About three weeks ago, Bassem Al Sheikh Hussein gained the admiration of many in Lebanon when he held up a bank branch in Beirut, demanding access to his trapped savings so he could pay for his father’s medical treatment.
On Tuesday, he returned to the spotlight again — this time unarmed — as he joined a protest outside the Lebanese parliament against a draft capital controls law that was being discussed by MPs inside.
“I’m here to stand by the people who stood by me when I was in jail,Mr Al Sheikh Hussein told The news .
In 2019, banks imposed informal capital controls, severely restricting access to hard currency and compounding the economic difficulties faced by people in Lebanon.
Banks initially stopped allowing depositors to withdraw in dollars but have since relaxed the measure, allowing dollar withdrawals in tightly restricted quantities, with the rest distributed in vastly devalued Lebanese pounds.
The capital controls law, a prerequisite for Lebanon to gain access to billions of dollars from the International Monetary Fund, would formalise the current limits that are currently in place.
Critics say the law would unfairly penalise depositors and protect Lebanon’s ruling class, which has been blamed for the country’s devastating economic crisis.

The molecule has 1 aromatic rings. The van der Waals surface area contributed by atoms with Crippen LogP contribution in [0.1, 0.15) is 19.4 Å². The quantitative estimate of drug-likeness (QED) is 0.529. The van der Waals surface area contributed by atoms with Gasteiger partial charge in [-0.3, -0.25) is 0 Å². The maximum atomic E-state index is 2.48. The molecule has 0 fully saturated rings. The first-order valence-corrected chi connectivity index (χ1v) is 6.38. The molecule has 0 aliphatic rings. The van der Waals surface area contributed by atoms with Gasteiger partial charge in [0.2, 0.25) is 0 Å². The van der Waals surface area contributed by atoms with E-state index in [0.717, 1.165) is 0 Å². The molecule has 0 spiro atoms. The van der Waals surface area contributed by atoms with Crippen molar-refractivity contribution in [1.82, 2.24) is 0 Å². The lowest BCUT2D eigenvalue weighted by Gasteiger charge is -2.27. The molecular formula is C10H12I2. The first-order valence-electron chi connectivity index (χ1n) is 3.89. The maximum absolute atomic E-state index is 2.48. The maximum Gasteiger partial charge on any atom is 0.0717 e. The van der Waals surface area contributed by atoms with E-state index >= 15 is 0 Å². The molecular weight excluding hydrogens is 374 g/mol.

“This law that they want to make, they want to hide their crimes,” Mr Al Sheikh Hussein said.
With many across the country frustrated over their inability to gain full access to the money in their bank accounts, Mr Al Sheikh Hussein decided to take matters into his own hands when he took hostages at the Hamra branch of the Federal Bank.
The roughly seven-hour stand-off three weeks ago ended peacefully when he agreed to a settlement that would allow him to withdraw about $35,000 of his $210,000 in trapped savings. He was detained after the incident but was released days later without charge.
Some in Lebanon were sympathetic to his cause, with demonstrations organised demanding his release.
“I want all the people to get their rights, but this is far away,” Mr Al Sheikh Hussein said.
Referring to the actions he took to retrieve some of his money, Mr Al Sheikh Hussein said he expected “many people” in Lebanon could do something similar.
“Because there’s no other way to do it. This is the only way to do it.”
At the protest on Tuesday, as riot police and the Lebanese Army looked on, a handful of MPs opposed to the proposed capital control law joined the few dozen demonstrators. Some of the protesters banged on the doors of nearby banks and blocked the road in front of parliament.
One banner held by the group read: “The Lebanese parliament is a means to legislate corruption.”
Small-scale demonstrations against the situation in Lebanon are commonplace but reflect the anger the population feels over the country’s ruling classes.
An economic collapse that first became apparent in 2019 has plunged much of the nation into poverty and caused the local currency to tumble in value by more than 90 per cent.
Inflation is rampant and there are widespread shortages of water, bread, electricity, medicine and other basic essentials.
In January, coffee shop owner Abdallah Assaii held up a branch of Lebanese bank BBAC in the Bekaa Valley.
He held seven employees hostage until he received $50,000 of his own money. He then surrendered to police.
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